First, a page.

In 1941 Cunill Cabanellas resigned from the Comedia Nacional. The brilliance of Comedy continued for a time under the successive directions of Armando Discépolo, Elías Alippi and Enrique De Rosas, who closed a golden five-year period in the history of Argentine theatrical spectacle.


Claudio Martínez Paiva, Eduardo Suárez Danero, Roberto Vagni, José María Fernández Unsain, Alberto Vaccarezza and Pedro Aleandro were the successive directors until 1955, the year in which there was no official season, since in December 1954 the executive branch abolished the National Commission by decree. of Culture chaired by Cátulo Castillo.


On August 10, 1961, a fire destroyed a large part of the Cervantes Theater facilities. Although the loss was not total thanks to the intervention of technical secretary Víctor Roo, who quickly activated the security curtain, the damage was very great. The Ministry of Education and Justice then approved the reconstruction and remodeling of the theater. The works were carried out on an area of more than ten thousand square meters and also included the construction of a building on Córdoba Avenue in a single block of 17 floors (3 basements, ground floor and 13 upper floors) in which they were incorporated the new stage of greater dimensions and height than the original, pits, grills, workshops, rehearsal rooms, dressing rooms, warehouses and offices for the administration.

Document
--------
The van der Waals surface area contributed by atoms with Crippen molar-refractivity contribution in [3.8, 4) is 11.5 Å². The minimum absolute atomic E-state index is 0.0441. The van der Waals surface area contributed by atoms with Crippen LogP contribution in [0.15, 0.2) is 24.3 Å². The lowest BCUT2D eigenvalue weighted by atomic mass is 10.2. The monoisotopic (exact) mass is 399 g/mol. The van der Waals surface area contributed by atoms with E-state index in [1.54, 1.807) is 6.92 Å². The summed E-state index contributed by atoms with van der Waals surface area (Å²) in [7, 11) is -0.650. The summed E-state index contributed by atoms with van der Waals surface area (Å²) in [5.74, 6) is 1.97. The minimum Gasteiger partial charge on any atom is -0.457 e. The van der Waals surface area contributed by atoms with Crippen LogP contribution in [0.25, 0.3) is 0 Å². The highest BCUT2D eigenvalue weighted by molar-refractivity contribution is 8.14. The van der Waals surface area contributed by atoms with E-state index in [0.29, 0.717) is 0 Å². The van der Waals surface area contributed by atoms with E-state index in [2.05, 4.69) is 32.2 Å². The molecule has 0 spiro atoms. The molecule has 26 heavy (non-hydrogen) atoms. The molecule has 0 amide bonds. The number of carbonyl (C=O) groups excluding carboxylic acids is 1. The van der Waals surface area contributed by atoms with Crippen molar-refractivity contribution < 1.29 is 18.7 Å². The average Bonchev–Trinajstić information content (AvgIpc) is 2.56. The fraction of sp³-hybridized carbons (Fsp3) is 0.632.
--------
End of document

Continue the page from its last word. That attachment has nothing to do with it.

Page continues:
The Cervantes Theater was reopened in 1968. From that moment and for almost a period of almost three decades, the seasons had a heterogeneous theatrical production. By the way, the theater was not excluded from the political ups and downs of the country and obviously felt the weight of the dictatorships. However, prestigious directors and casts prevailed on their stages despite the obstacles. The programming privileged national authors but included works from the universal repertoire.


On January 1, 1997, when the playwright Osvaldo Dragún was director of the Cervantes, autarky was granted to the theater by decree. It came into effect on January 1, 1997. This was a long-awaited achievement or demand, for which people of culture had fought for a long time, especially in recent years through the Argentine Association of Actors. The voices and claims of the people of culture found a response through the sanction of a Theater Law that the country deserved and so that, finally, Cervantes would be relieved of so many bureaucratic aspects of public administration. Although the Cervantes continues to depend on the Presidency of the Nation, through the Ministry of Culture, since 1997 it has enjoyed greater independence to manage its resources and of course, to define the artistic criteria to follow.